Sunday, March 5 (continued)
Thankfully, there was another emergency C-sect happening at the same time so we didn’t have to waste time waiting for an anesthesiologist to go down to the hospital. I was stripped off, shaved (Urghs) and prepped for the surgery with no sense of dignity at all. Everything was about speed and faster, faster, faster.
When I was wheeled into the operating theatre, Mr Thick was led away to be prepped since he was to be in the theatre with me. In that cold, cold room, Dr L, the anesthesiologist told me gently but urgently to bend my knees towards my belly and tuck my chin down as low as possible. I then felt three sharp stings down my spine – “ant bites”, as Dr L assured me. Oddly enough, I wasn’t fearful or anxious. In fact, I remember feeling calm and at ease.
And then the curtain was drawn above my chest, Mr Thick appeared by my side and the surgery began.
To say that it’s bizarre to have people tugging – none too gently, I might add – at my insides while I was conscious is an understatement. At one point in time, Dr Y asked Dr L to help push down at my stomach as she stood from my shoulders.
“Since you are not pushing, we are doing the work for you,” she explained.
And then shortly after 4am, our son was born.
“No wonder! His cord is around his neck!” Dr L exclaimed.
The nurses and doctors started congratulating us and I felt like weeping. Finally, after those two dreadful years of infertility and despair, after that nightmarish labour, he was here. But the urge to cry was subdued by a sense of surreality: I have a baby? I finally have MY baby?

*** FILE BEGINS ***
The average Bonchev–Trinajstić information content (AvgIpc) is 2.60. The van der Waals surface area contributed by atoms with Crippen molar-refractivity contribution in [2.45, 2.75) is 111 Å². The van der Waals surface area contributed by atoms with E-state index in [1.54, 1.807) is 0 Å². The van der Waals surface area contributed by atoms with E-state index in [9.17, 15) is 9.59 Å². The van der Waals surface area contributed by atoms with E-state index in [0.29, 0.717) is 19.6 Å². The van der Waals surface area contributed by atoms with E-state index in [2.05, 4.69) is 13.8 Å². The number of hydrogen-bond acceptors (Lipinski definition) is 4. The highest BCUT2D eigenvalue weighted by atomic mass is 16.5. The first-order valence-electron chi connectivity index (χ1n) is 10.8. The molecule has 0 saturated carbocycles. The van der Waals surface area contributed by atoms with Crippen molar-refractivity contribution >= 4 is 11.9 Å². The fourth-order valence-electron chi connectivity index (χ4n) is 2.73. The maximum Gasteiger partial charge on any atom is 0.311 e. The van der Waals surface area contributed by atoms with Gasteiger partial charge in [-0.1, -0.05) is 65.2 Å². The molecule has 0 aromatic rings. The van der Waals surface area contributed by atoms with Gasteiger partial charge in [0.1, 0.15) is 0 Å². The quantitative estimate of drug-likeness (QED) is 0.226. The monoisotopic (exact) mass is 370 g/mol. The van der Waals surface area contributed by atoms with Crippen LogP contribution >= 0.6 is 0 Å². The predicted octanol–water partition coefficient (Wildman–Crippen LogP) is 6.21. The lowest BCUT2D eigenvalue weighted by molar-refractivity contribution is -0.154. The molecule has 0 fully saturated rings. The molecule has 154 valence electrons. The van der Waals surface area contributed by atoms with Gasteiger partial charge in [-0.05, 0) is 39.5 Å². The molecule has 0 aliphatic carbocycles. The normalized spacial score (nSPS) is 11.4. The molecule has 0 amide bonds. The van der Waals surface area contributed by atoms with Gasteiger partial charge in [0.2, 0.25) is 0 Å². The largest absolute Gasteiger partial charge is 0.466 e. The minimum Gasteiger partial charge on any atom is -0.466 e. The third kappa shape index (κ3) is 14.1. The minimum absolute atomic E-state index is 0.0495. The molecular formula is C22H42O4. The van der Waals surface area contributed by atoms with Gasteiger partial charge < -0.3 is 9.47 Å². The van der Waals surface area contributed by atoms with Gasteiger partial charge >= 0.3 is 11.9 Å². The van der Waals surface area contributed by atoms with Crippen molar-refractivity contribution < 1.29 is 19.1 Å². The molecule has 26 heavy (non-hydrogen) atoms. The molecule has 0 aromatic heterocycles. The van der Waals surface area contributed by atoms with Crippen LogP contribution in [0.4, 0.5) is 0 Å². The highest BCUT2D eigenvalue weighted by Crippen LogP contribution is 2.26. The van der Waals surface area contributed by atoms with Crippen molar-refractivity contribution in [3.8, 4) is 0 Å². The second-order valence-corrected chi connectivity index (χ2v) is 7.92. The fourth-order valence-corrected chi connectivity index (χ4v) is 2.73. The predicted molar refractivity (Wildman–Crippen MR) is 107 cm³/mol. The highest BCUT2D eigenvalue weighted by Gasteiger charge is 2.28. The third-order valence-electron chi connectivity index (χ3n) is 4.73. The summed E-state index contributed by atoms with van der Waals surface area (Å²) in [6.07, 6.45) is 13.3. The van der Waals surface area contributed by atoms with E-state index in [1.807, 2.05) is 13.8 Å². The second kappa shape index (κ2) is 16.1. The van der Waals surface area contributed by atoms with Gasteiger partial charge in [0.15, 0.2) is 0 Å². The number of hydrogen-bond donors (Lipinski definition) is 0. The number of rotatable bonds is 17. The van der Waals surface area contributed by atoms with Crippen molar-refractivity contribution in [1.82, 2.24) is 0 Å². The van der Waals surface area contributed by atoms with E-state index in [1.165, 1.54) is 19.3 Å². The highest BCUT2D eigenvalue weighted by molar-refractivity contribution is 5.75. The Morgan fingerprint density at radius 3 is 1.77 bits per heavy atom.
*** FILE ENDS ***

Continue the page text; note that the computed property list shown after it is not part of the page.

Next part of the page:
￼He didn’t cry, like most newborns do, but was quiet. The nurse asked Mr Thick to have a look at his son and he went off to the checking station with a camera in tow. According to him, our little man was alert and his eyes were checking out his new environment. Only when the paediatrician started to examine him then did he let out an indignant wail. But once his daddy was by his side, he quietened down. The good news was that he was perfectly fine and had an APGAR score of 9.
Meanwhile, Dr Y was removing the placenta from me and stitching me up. It was also at this time that the side effects of the epidural kicked in, and I started shivering uncontrollably. It felt really, really dreadful to be shaking every minute and have my teeth chattering. Dr L asked me kindly if I wanted to be sedated for the next few minutes while the doctors did their work and I said yes. She injected the medicine into my IV and I was out almost immediately.
The following period was a haze to me. I remember waking up and Dr Y congratulating me again. And then my little burrito bean was placed on my chest and somebody took photos of the three of us.
Hello Aidan, I said. This is mummy. Can you recognize me? Your name is Aidan and I love you very much.
And then I fell into darkness again.
To be continued…